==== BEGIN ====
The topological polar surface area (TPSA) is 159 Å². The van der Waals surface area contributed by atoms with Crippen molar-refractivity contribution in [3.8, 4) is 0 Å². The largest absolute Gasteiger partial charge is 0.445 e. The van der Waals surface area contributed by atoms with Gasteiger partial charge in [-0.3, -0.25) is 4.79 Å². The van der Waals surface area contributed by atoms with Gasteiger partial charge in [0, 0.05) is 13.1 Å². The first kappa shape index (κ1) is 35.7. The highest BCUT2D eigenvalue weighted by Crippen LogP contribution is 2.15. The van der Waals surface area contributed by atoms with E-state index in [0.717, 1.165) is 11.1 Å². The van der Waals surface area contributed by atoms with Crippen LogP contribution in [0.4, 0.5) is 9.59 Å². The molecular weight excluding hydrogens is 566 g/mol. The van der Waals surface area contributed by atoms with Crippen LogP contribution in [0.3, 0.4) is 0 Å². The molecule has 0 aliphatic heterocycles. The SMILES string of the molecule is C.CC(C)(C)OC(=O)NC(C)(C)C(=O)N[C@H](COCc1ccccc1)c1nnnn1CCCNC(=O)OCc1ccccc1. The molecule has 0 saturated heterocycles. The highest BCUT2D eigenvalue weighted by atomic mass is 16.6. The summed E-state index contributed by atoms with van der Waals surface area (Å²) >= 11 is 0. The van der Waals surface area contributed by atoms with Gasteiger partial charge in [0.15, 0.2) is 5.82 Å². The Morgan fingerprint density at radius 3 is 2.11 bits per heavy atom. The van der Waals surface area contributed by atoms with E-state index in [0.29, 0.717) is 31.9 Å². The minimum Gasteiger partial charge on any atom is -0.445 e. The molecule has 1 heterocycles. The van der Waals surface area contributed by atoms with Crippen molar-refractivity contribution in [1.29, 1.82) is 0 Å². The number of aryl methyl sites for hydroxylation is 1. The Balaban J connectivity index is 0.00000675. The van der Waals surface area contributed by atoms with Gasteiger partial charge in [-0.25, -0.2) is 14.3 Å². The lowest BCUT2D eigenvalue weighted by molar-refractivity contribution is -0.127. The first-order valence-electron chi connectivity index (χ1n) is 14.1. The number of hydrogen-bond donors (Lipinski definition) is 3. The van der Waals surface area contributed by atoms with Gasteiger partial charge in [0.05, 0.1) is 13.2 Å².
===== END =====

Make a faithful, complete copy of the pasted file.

The topological polar surface area (TPSA) is 159 Å². The van der Waals surface area contributed by atoms with Crippen molar-refractivity contribution in [3.8, 4) is 0 Å². The largest absolute Gasteiger partial charge is 0.445 e. The van der Waals surface area contributed by atoms with Gasteiger partial charge in [-0.3, -0.25) is 4.79 Å². The van der Waals surface area contributed by atoms with Gasteiger partial charge in [0, 0.05) is 13.1 Å². The first kappa shape index (κ1) is 35.7. The highest BCUT2D eigenvalue weighted by Crippen LogP contribution is 2.15. The van der Waals surface area contributed by atoms with E-state index in [0.717, 1.165) is 11.1 Å². The van der Waals surface area contributed by atoms with Crippen LogP contribution in [0.4, 0.5) is 9.59 Å². The molecular weight excluding hydrogens is 566 g/mol. The van der Waals surface area contributed by atoms with Crippen LogP contribution in [0.3, 0.4) is 0 Å². The molecule has 0 aliphatic heterocycles. The SMILES string of the molecule is C.CC(C)(C)OC(=O)NC(C)(C)C(=O)N[C@H](COCc1ccccc1)c1nnnn1CCCNC(=O)OCc1ccccc1. The molecule has 0 saturated heterocycles. The highest BCUT2D eigenvalue weighted by atomic mass is 16.6. The summed E-state index contributed by atoms with van der Waals surface area (Å²) >= 11 is 0. The van der Waals surface area contributed by atoms with Gasteiger partial charge in [0.15, 0.2) is 5.82 Å². The Morgan fingerprint density at radius 3 is 2.11 bits per heavy atom. The van der Waals surface area contributed by atoms with E-state index in [0.29, 0.717) is 31.9 Å². The minimum Gasteiger partial charge on any atom is -0.445 e. The molecule has 1 heterocycles. The van der Waals surface area contributed by atoms with Crippen molar-refractivity contribution in [1.29, 1.82) is 0 Å². The number of aryl methyl sites for hydroxylation is 1. The Balaban J connectivity index is 0.00000675. The van der Waals surface area contributed by atoms with Gasteiger partial charge in [-0.25, -0.2) is 14.3 Å². The lowest BCUT2D eigenvalue weighted by molar-refractivity contribution is -0.127. The first-order valence-electron chi connectivity index (χ1n) is 14.1. The number of hydrogen-bond donors (Lipinski definition) is 3. The van der Waals surface area contributed by atoms with Gasteiger partial charge in [0.05, 0.1) is 13.2 Å².